A company that possesses a good culture is far more likely to achieve success. As well as underpinning positive employee behaviour and external communication, a strong culture will provide a business with greater resilience when undertaking the major organisational changes that come with private equity backing.

At Criticaleye’s recent Private Equity Retreat, the question of culture was discussed in depth. It fed into ideas about employee engagement, innovation, customer focus and the dynamic between the CEO and sponsor. 
Justin Ash, CEO of PE-backed dentistry provider, Oasis Healthcare, said: “I’ve spent time working with the PE house to jointly understand the importance of culture. We discuss at board level the connection between culture and return. Ultimately you’re doing it to build value.”
It’s a mistake to think that culture means beanbags, foosball and relaxed Friday afternoons, reasoned Glenn Elliott, founder and CEO of employee engagement tech company, Reward Gateway. “Culture’s not the thing you do on a nice day when the sun is shining, it’s what you do when times are tough,” he added.  
For James Boot, Senior Relationship Manager for Private Equity at Criticaleye, culture is a key component of building value in a business. He urged: “Aligning your management team around culture is more valuable than aligning it around equity. You should look to create a business that people want to join and investors want to buy. If you do that, the equity and financial gain will follow.”
Moving fast 
Oasis has developed a well-drilled buy and build strategy, whereby independent dentists are acquired and then rebranded under a single operational umbrella. “Each of the 170 dental practices we have bought had a different culture. It’s fascinating and you have to keep up with it,” said Justin. “In a multi-site business, culture matters. It matters to you and your customers.”
In the case of Oasis, it’s been important to liaise closely with clinicians and nurses while introducing changes to the traditional model, such as extended opening hours. “Every time you’re branding a site you’re at risk of taking out its culture and ripping it up, so you have to be hugely sensitive to avoid that,” Justin explained.
“We do a temperature check every month in each new acquisition site, and a deep dive every six months to show how the businesses are integrating.” 
Change at the top 
It’s highly likely the portfolio company will experience significant organisational change during the private equity investment cycle.

This may include replacing members of the senior leadership team as new skills are required to take the business through its next stage of growth. Glenn at Reward Gateway acknowledged: “Firing bad leaders and hiring good ones − and defining the difference between them − sends a strong message.”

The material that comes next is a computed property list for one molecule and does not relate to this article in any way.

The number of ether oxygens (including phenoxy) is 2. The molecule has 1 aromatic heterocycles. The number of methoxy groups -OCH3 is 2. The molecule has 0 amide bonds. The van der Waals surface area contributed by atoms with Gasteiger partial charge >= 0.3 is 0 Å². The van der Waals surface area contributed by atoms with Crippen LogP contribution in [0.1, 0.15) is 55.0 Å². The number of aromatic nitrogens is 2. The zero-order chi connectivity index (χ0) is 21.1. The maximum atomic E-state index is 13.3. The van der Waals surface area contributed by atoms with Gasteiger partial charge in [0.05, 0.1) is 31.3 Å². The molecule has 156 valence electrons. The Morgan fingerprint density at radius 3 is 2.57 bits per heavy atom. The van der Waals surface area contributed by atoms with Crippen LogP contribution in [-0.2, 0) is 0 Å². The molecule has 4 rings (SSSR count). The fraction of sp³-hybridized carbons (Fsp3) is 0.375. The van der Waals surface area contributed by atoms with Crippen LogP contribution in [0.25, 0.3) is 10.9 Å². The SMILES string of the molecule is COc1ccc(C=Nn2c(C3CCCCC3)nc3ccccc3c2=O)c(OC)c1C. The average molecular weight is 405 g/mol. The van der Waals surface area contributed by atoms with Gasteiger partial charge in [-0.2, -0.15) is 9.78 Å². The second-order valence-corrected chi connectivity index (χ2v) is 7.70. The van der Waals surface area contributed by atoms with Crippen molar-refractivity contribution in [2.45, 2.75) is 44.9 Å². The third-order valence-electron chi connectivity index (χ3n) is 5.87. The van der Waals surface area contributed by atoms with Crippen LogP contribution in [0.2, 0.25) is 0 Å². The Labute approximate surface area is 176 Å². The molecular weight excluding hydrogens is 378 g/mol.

Steve Weller, CEO at price comparison business uSwitch, described how layers of management were slowing the business down. He decided to remove them and to create autonomous leadership teams that run each division of the business with the group acting as a support function.

“Management should be there to remove the barriers in peoples' way,” he said. “It’s meant we’ve been able to keep an entrepreneurial approach but under the safety of the umbrella company.” 

Time to adjust?  
The speed with which a PE-backed business must move is enough to take away any CEO’s breath. 
When Catriona Marshall became CEO of Hobbycraft, owned by Bridgepoint Capital, it was underinvested and overstretched. “We needed to make it scalable and at pace,” she told attendees.
“In private equity you haven’t got much time... It’s been quite a challenging journey in that we’ve had to make big decisions and make them quickly.”
Such transformation needs to be communicated to employees in a way that engages them and maintains their momentum while they adjust. “You have to account for the learning curve. Before people give you a real contribution, you’re six to nine months into the business,” Catriona explained. 

“We do a lot of craft related things in the office, such as bake offs and card making, which allows staff to better understand both the customer and the product,” she said.
Another cultural issue at Hobbycraft has been assessing what style of leadership is needed during different stages of the business’ growth. “A challenge for all of us as leaders in the business has been to understand at what point we need to be very directive and when to stand back,” Catriona added. 

Investing in the future
As a company nears its exit, the sponsor will often exert pressure on its management team to run more efficiently. 
Yet it’s also important to invest in the long-term value in the business, such as leadership succession and high quality customer service. As Justin explained: “The worlds of culture and PE can bump into each other when it comes to Capex, but it’s an enabler for culture, customers and value.”
The speakers also agreed that serious thought needs to be given to incentives across the business, rather than just to the senior leaders. “We’ve allocated equity to as many people as we could, including a significant part of the management equity pot to senior, middle and practice managers,” Justin said. 
Essentially, it comes down to showing you care about people throughout the organisation. Justin advised: “You have to live it yourself. Being out there really matters, so people believe the leader is really leading.”
The onus is on the CEO to cut a clear path. As Glenn put it: “Engaged staff understand the strategy, how their role contributes and fundamentally they really care about the organisation succeeding… Who doesn’t want that?”

By Mary-Anne Baldwin, Editor, Corporate
Does private equity understand the importance of culture in portfolio businesses? If you have an opinion that you’d like to share, please email Mary-Anne at: maryanne@criticaleye.com
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